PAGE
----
The Meccano and Erector sets also taught one how to use a screwdriver and wrench. One of my other "toys" as I got a bit older was a see-through-plastic model of a 4 cylinder internal combustion engine that I could repeatedly dis-assemble and re-assemble. It had a front crank and moving parts, including the camshaft and valves. Miniature lamps represented the spark plugs and glowed in turn to simulate ignition.
Other toys were an operating steam engine (fill the boiler, light the fire, and watch the flywheel spin around), chemistry set, electronic sets, microscope, and telescope. But it was pre-kindergarten when the scientific and engineering interest first manifested itself, and I will always be thankful to my parents for buying those engineering-type toys.
Engineers are engineers since birth. I too, started mucking around trying to figure out how things worked from the time I was 4 or 5 years old, so did my husband, who was 3 when he first tried to follow the electrical wire in his house to see how it turned on the kitchen lamp (we are both EEs).
But if you're not an engineer, regardless of when you get educated as an engineer, you'll never truly grow up to be one.
I agree that one should not push kids to become what they want them to become, let kids themselves decide what they want to do once they become adults. Thats one reason i always admire American culture where they dont put any pressure on anyone to do what they want them to do. but looks like things are changing. Althogh this is quite common in Asia where parents decide their kids to be only doctor and engineers, i thought Americans think differently. But sure kindergarden is way too early to even think about this.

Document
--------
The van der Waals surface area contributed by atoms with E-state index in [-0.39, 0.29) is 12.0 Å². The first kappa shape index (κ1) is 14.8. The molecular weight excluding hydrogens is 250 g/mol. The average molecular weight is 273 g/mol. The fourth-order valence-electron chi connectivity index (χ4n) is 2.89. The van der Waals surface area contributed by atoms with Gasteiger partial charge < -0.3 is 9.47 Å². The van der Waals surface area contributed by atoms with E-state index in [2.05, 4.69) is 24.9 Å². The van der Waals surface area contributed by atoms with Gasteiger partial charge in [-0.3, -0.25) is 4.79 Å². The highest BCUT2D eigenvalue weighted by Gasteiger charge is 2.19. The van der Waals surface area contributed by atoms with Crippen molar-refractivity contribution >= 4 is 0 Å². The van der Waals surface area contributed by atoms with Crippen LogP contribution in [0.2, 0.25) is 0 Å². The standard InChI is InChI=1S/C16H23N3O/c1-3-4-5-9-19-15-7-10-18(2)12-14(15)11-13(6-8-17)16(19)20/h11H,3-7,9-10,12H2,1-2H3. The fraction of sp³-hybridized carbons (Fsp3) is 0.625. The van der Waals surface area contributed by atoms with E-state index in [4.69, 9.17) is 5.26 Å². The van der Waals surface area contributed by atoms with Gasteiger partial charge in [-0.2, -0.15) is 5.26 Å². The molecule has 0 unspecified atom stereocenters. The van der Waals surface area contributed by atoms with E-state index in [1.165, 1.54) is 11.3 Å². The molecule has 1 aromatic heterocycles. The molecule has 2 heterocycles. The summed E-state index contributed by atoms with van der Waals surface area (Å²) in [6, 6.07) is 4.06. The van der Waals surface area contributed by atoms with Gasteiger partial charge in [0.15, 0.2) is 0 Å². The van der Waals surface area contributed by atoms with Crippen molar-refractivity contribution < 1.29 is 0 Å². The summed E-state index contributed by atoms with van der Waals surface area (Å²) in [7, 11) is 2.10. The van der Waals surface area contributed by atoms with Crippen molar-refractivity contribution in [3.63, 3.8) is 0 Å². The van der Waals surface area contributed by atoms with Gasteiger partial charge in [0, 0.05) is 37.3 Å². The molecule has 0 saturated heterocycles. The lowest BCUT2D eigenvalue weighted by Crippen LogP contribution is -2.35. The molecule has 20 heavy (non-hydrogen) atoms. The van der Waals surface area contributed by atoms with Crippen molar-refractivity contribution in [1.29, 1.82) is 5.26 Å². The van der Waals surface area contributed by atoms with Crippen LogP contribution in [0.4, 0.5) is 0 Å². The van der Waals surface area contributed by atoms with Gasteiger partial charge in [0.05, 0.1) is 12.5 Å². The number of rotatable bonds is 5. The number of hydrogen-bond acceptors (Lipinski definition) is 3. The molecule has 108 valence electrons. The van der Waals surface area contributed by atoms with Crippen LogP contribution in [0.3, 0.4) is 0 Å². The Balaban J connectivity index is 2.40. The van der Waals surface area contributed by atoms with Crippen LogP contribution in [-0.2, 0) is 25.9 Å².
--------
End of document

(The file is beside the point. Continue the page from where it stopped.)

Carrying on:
Engineering education starts at least as early as kindergarten, if not earlier. Stacking blocks and plastic colored donuts lead to Lego sets, and so on.
I too had an Erector set as a child, probably a few years after kindergarten, and this was certainly my first experience in using a screwdriver and learning "lefty loosy, righty tighty", and in using batteries & electric motors to make things move.
While still in my grammar school years, my parents gave me an interesting electronics learning kit -- something they probably picked up on a whim for $20 at a hobby store -- with which I learned to follow the directions and make Morse Code audio beeper circuits, an AM crystal radio receiver and lots of other neat stuff.
This was all just fun and games at the time, long before I realized that people actually made a living messing around with circuits, and that this might actually be a career choice I should consider.
Taking apart a telephone to see what made it ring -- back when those were owned by the phone company and NOT to be tampered with -- is another fond childhood memory for which I think I was grounded for at least a week.
The point is, kids are never too young to start learning how things work and why. Many of us were learning engineering long before we knew what engineering was, or that we even wanted to know what it was or do it for a living.
And despite the danger, we all experimented with sticking metallic objects in AC outlets, probably before age 6, and learned a lesson or two in the power of electricity to make you feel really uncomfortable for a short period of time :)
As we unveil EE Times’ 2015 Silicon 60 list, journalist & Silicon 60 researcher Peter Clarke hosts a conversation on startups in the electronics industry. Panelists Dan Armbrust (investment firm Silicon Catalyst), Andrew Kau (venture capital firm Walden International), and Stan Boland (successful serial entrepreneur, former CEO of Neul, Icera) join in the live debate.